Enacted in 1993, the Family and Medical Leave Act (FMLA) provides that covered employers must provide up to 12 weeks of unpaid leave to employees for a variety of medical and other reasons, and they must do so without placing their job status in jeopardy. This legislation makes it easier for individuals to take time off of work during a pregnancy, to care for a newborn baby, seek treatment for a medical condition of their own or care for an immediate member of their family who has a serious health issue. However, it is important to note that FMLA’s provisions do not apply to absolutely every employer, and thus some employees may find themselves ineligible for its protections.
Definition of “Covered” Employers and Employees
The safeguards embodied by the FMLA must be observed by public agencies of all types, including local, state and federal employers. Schools as well as private employers who employ at least 50 workers in 20 or more workweeks in the current or prior year are also subject to the law’s requirements. While this is a relatively broad category of employers, it can certainly exclude a large number of employees who may have assumed they were eligible for leave of this type.
Employees are FMLA eligible provided they work for a “covered” employer as outlined above, have worked for their employer for no less than 12 month and have logged no less than 1,250 hours over that 12-month period. They also must have worked at a location in the United States or a territory or possession thereof, where there are at least 50 employees of the same enterprise within a 75-mile radius.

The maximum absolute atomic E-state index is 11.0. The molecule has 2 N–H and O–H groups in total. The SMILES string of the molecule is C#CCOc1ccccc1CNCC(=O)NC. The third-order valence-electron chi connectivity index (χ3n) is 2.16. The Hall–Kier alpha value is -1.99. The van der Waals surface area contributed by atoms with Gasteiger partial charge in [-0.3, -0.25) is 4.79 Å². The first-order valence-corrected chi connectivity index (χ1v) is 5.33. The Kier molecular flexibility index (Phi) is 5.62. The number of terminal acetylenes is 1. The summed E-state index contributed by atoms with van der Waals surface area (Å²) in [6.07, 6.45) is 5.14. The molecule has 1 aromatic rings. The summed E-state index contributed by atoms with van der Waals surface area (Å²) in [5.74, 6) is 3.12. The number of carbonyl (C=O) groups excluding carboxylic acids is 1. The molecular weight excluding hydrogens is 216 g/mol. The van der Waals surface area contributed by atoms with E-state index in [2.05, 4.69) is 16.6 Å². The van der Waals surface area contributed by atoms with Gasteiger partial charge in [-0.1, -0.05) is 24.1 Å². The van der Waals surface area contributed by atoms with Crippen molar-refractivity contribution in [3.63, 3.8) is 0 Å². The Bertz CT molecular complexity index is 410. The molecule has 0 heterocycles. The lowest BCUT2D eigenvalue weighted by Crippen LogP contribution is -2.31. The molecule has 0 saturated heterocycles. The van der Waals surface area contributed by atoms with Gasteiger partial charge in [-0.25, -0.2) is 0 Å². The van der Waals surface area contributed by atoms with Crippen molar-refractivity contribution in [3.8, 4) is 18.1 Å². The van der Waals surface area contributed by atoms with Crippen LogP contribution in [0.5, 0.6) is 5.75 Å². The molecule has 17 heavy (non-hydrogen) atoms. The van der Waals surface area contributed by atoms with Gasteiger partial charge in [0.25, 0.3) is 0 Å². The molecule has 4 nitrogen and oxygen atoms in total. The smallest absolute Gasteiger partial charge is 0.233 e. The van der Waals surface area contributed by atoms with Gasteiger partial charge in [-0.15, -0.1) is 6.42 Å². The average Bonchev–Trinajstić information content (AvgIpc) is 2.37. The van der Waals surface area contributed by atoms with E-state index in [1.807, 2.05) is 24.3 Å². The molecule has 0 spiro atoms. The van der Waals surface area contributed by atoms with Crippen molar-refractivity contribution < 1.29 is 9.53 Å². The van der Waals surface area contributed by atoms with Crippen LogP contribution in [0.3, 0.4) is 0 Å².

What Does the FMLA Offer Employees of “Covered” Entities?
Employers who are subject to the requirements of FMLA must continue providing health insurance under an existing group plan to employees utilizing the law’s benefits for the entire duration of their leave. Employees returning to work after such leave must be returned to their prior positions or to an equivalent role with identical benefits, salary and employment terms. Employees who choose to use FMLA’s benefits may not lose their right to any benefits accrued before the start of their leave.
Employer Verification of FMLA Eligibility
Whenever an employee of a covered employer seeks to exercise his or her right to benefits under FMLA, the employer has the right to demand advance notice and/or medical certification of the condition necessitating the requested absence. If these things are not produced, leave can lawfully be denied. If the employee is the individual with the health condition, an employer can request substantial documentation certifying their fitness to return to work once the period of leave has ended. Ultimately, these provisions are intended to give employers sufficient time and information with which to determine whether an employee is truly FMLA-eligible.
When a family or medical situation occurs requiring an employee to take extended leave, the FMLA can provide much-needed relief and security. Regrettably, some employers engage in behaviors that are discriminatory against those seeking to assert their statutory rights to such unpaid leave. An attorney specializing in cases involving the FMLA can help individuals protect those rights and hold accountable the businesses and employers guilty of violating them. If you would like for us to evaluate your FMLA issue, please feel free to contact us at 866-344-9243(WAGE), or email us at email@example.com.